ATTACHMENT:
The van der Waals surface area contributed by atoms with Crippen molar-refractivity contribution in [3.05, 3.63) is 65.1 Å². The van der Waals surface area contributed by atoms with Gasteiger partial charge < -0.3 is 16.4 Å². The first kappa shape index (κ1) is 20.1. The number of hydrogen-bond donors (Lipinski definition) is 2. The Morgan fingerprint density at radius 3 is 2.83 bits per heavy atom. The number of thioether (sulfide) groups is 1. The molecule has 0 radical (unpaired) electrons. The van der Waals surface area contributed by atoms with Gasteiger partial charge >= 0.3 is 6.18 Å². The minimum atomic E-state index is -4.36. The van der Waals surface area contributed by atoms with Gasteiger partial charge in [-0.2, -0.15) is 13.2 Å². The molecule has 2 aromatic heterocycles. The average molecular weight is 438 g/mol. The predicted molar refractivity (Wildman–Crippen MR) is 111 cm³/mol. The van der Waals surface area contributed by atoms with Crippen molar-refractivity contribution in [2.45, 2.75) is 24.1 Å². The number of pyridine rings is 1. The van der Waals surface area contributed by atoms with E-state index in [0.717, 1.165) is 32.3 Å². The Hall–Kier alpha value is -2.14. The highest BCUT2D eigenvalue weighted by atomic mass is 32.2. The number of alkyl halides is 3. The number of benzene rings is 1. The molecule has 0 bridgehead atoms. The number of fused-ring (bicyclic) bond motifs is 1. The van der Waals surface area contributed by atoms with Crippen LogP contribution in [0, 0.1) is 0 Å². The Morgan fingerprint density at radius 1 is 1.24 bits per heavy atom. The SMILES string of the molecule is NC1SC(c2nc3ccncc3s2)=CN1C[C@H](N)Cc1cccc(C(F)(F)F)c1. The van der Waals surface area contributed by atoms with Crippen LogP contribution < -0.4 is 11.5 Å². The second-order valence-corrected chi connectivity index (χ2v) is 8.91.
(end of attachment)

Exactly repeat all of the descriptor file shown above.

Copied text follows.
The van der Waals surface area contributed by atoms with Crippen molar-refractivity contribution in [3.05, 3.63) is 65.1 Å². The van der Waals surface area contributed by atoms with Gasteiger partial charge < -0.3 is 16.4 Å². The first kappa shape index (κ1) is 20.1. The number of hydrogen-bond donors (Lipinski definition) is 2. The Morgan fingerprint density at radius 3 is 2.83 bits per heavy atom. The number of thioether (sulfide) groups is 1. The molecule has 0 radical (unpaired) electrons. The van der Waals surface area contributed by atoms with Gasteiger partial charge >= 0.3 is 6.18 Å². The minimum atomic E-state index is -4.36. The van der Waals surface area contributed by atoms with Gasteiger partial charge in [-0.2, -0.15) is 13.2 Å². The molecule has 2 aromatic heterocycles. The average molecular weight is 438 g/mol. The predicted molar refractivity (Wildman–Crippen MR) is 111 cm³/mol. The van der Waals surface area contributed by atoms with Crippen molar-refractivity contribution in [2.45, 2.75) is 24.1 Å². The number of pyridine rings is 1. The van der Waals surface area contributed by atoms with E-state index in [0.717, 1.165) is 32.3 Å². The Hall–Kier alpha value is -2.14. The highest BCUT2D eigenvalue weighted by atomic mass is 32.2. The number of alkyl halides is 3. The number of benzene rings is 1. The molecule has 0 bridgehead atoms. The number of fused-ring (bicyclic) bond motifs is 1. The van der Waals surface area contributed by atoms with Crippen LogP contribution in [0, 0.1) is 0 Å². The Morgan fingerprint density at radius 1 is 1.24 bits per heavy atom. The SMILES string of the molecule is NC1SC(c2nc3ccncc3s2)=CN1C[C@H](N)Cc1cccc(C(F)(F)F)c1. The van der Waals surface area contributed by atoms with Crippen LogP contribution < -0.4 is 11.5 Å². The second-order valence-corrected chi connectivity index (χ2v) is 8.91.